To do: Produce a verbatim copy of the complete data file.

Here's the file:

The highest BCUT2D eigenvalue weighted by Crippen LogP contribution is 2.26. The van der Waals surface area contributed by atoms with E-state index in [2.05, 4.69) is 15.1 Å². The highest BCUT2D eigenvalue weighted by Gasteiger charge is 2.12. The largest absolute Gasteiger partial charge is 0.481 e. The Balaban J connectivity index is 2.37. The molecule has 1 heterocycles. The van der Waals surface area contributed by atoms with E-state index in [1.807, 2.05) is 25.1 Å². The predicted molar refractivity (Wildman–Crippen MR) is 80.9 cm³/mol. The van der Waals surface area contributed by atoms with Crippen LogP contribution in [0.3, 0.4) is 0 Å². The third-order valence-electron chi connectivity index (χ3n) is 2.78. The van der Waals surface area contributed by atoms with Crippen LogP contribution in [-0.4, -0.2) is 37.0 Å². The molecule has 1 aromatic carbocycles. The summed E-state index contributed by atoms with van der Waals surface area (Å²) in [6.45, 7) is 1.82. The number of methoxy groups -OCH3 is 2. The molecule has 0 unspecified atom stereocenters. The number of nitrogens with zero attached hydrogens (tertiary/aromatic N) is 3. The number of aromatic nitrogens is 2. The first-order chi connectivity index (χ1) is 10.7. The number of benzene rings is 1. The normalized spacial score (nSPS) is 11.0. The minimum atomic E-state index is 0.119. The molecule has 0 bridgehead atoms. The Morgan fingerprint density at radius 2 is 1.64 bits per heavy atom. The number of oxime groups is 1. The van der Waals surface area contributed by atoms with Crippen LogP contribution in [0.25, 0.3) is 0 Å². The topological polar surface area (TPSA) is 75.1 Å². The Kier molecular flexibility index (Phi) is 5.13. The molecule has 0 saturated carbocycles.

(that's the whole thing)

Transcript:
The highest BCUT2D eigenvalue weighted by Crippen LogP contribution is 2.26. The van der Waals surface area contributed by atoms with E-state index in [2.05, 4.69) is 15.1 Å². The highest BCUT2D eigenvalue weighted by Gasteiger charge is 2.12. The largest absolute Gasteiger partial charge is 0.481 e. The Balaban J connectivity index is 2.37. The molecule has 1 heterocycles. The van der Waals surface area contributed by atoms with E-state index in [1.807, 2.05) is 25.1 Å². The predicted molar refractivity (Wildman–Crippen MR) is 80.9 cm³/mol. The van der Waals surface area contributed by atoms with Crippen LogP contribution in [0.3, 0.4) is 0 Å². The third-order valence-electron chi connectivity index (χ3n) is 2.78. The van der Waals surface area contributed by atoms with Crippen LogP contribution in [-0.4, -0.2) is 37.0 Å². The molecule has 1 aromatic carbocycles. The summed E-state index contributed by atoms with van der Waals surface area (Å²) in [6.45, 7) is 1.82. The number of methoxy groups -OCH3 is 2. The molecule has 0 unspecified atom stereocenters. The number of nitrogens with zero attached hydrogens (tertiary/aromatic N) is 3. The number of aromatic nitrogens is 2. The first-order chi connectivity index (χ1) is 10.7. The number of benzene rings is 1. The normalized spacial score (nSPS) is 11.0. The minimum atomic E-state index is 0.119. The molecule has 0 bridgehead atoms. The Morgan fingerprint density at radius 2 is 1.64 bits per heavy atom. The number of oxime groups is 1. The van der Waals surface area contributed by atoms with Crippen LogP contribution in [0.25, 0.3) is 0 Å². The topological polar surface area (TPSA) is 75.1 Å². The Kier molecular flexibility index (Phi) is 5.13. The molecule has 0 saturated carbocycles.